team of businesspeople holding up an arrow of sustained success

A Formula For Sustained Success

Eight management practices distinguish the 5% of companies that consistently outperform the market with sustained success.

Business is full of mysteries, but none is greater than this: What are the elements that contribute to a company’s sustained success?

Executives have spent 100 years guessing about what makes a company succeed–and usually guessing wrong. In the best of times, most don’t fully understand what they’re doing right. Even fewer really know how to keep their companies prospering when the economy falters.

That’s why 50 leading consultants and academics undertook a five-year study called the Evergreen Project, a systematic analysis of the practices that create business winners. Using well-accepted research tools and procedures, the Evergreen team analysed the experiences of 160 companies over a 10-year period, from 1986 to 1996, in search of the management practices that directly correlate with superior corporate performance as measured by total return to shareholders. Our findings are being released this month in What Really Works (HarperBusiness, May 2003).

The study found that just eight practices, four primary and four secondary, make all the difference. Winning companies achieved excellence in all four of the primary practices, plus two of the secondary ones–what we came to call the 4+2 formula for sustained success. Losing companies failed to do so. The four primary management practices we identified are: strategy, execution, culture, and structure. The four secondary areas are talent, leadership, innovation, and mergers and partnerships.

The correlation between 4+2 practices and business success was astonishing. Companies that scored high in all four primary areas and any two of the four secondary ones had better than a 90% chance of consistently delivering high shareholder value. Over the 10 years we studied, these “winners” saw their sales increase an average of 415%, assets increase 358%, and operating income lift 326%. Total returns to their investors rose 945%. Companies that didn’t follow the formula, meanwhile, produced just 62% in total returns to shareholders over the decade; their sales rose only 83%; their assets, 97%. Operating income grew just 22%.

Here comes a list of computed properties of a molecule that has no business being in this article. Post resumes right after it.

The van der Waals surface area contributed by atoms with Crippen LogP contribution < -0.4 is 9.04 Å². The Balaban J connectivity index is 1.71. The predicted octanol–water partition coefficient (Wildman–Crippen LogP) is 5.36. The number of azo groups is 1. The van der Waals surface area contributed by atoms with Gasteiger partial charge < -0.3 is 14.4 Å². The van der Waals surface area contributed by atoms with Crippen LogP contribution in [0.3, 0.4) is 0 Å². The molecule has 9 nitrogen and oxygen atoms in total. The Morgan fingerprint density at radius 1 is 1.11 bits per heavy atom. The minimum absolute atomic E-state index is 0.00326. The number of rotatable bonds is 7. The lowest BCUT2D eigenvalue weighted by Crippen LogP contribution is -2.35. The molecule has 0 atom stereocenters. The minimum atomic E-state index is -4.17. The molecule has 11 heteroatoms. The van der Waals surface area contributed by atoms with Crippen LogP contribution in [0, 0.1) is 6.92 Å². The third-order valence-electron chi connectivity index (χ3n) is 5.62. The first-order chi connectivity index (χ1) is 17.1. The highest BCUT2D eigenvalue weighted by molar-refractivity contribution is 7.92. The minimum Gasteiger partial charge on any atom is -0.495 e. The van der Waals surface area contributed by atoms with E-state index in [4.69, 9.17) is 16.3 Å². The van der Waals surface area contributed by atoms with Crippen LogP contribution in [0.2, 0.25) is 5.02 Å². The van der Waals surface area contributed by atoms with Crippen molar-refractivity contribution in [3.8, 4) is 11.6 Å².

All eight practices covered by the 4+2 formula have features that are both intuitive and counterintuitive to most businesspeople. We’ll consider each of them below.

Practice 1:

Devise and maintain a clearly stated, focused strategy. Whether the strategy is based on low prices or innovative products, it should double your core business every five years while simultaneously building a related new business to about half that size. The strategy must be sharply defined, clearly communicated, and well understood by employees, customers, partners, and investors.

One of the key mandates we found among winners was a strategy focused on growing the core business. Too many leaders, besieged by demands for more support from all segments of the company, allow their resources to be nibbled away. Winning companies keep their goals firmly in mind and tailor their budgets to fit.

Flawless execution

For managers, the successful pursuit of the strategy practice means following five mandates:

  • build your strategy around a clear value proposition for the customer.
  • develop strategy from the outside in. Base it on what your customers, partners, and investors have to say.
  • fine-tune the strategy to changes in the marketplace.
  • clearly communicate your strategy within the organisation, and among customers and external stakeholders.
  • beware the unfamiliar. Grow your core business.

Practice 2: